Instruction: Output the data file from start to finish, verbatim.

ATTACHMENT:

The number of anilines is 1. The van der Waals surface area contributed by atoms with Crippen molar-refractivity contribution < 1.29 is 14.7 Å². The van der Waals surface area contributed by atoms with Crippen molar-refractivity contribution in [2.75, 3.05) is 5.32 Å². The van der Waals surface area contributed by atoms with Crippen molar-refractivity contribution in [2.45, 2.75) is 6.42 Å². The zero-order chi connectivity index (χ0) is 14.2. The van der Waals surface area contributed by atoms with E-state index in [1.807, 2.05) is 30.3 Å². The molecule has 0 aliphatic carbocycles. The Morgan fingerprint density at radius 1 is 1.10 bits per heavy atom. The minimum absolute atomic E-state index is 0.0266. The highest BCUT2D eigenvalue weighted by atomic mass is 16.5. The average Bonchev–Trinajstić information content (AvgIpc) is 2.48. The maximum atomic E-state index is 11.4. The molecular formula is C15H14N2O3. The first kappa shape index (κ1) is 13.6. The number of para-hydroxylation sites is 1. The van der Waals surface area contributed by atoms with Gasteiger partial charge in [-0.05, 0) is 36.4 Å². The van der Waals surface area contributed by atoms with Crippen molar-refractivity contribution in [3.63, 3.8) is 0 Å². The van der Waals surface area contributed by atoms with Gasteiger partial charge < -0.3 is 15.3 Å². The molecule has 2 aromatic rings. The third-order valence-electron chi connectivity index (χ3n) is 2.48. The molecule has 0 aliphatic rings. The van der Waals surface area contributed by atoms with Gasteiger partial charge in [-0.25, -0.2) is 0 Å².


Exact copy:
The number of anilines is 1. The van der Waals surface area contributed by atoms with Crippen molar-refractivity contribution < 1.29 is 14.7 Å². The van der Waals surface area contributed by atoms with Crippen molar-refractivity contribution in [2.75, 3.05) is 5.32 Å². The van der Waals surface area contributed by atoms with Crippen molar-refractivity contribution in [2.45, 2.75) is 6.42 Å². The zero-order chi connectivity index (χ0) is 14.2. The van der Waals surface area contributed by atoms with E-state index in [1.807, 2.05) is 30.3 Å². The molecule has 0 aliphatic carbocycles. The Morgan fingerprint density at radius 1 is 1.10 bits per heavy atom. The minimum absolute atomic E-state index is 0.0266. The highest BCUT2D eigenvalue weighted by atomic mass is 16.5. The average Bonchev–Trinajstić information content (AvgIpc) is 2.48. The maximum atomic E-state index is 11.4. The molecular formula is C15H14N2O3. The first kappa shape index (κ1) is 13.6. The number of para-hydroxylation sites is 1. The van der Waals surface area contributed by atoms with Gasteiger partial charge in [-0.05, 0) is 36.4 Å². The van der Waals surface area contributed by atoms with Crippen molar-refractivity contribution in [3.63, 3.8) is 0 Å². The van der Waals surface area contributed by atoms with Gasteiger partial charge < -0.3 is 15.3 Å². The molecule has 2 aromatic rings. The third-order valence-electron chi connectivity index (χ3n) is 2.48. The molecule has 0 aliphatic rings. The van der Waals surface area contributed by atoms with Gasteiger partial charge in [-0.25, -0.2) is 0 Å².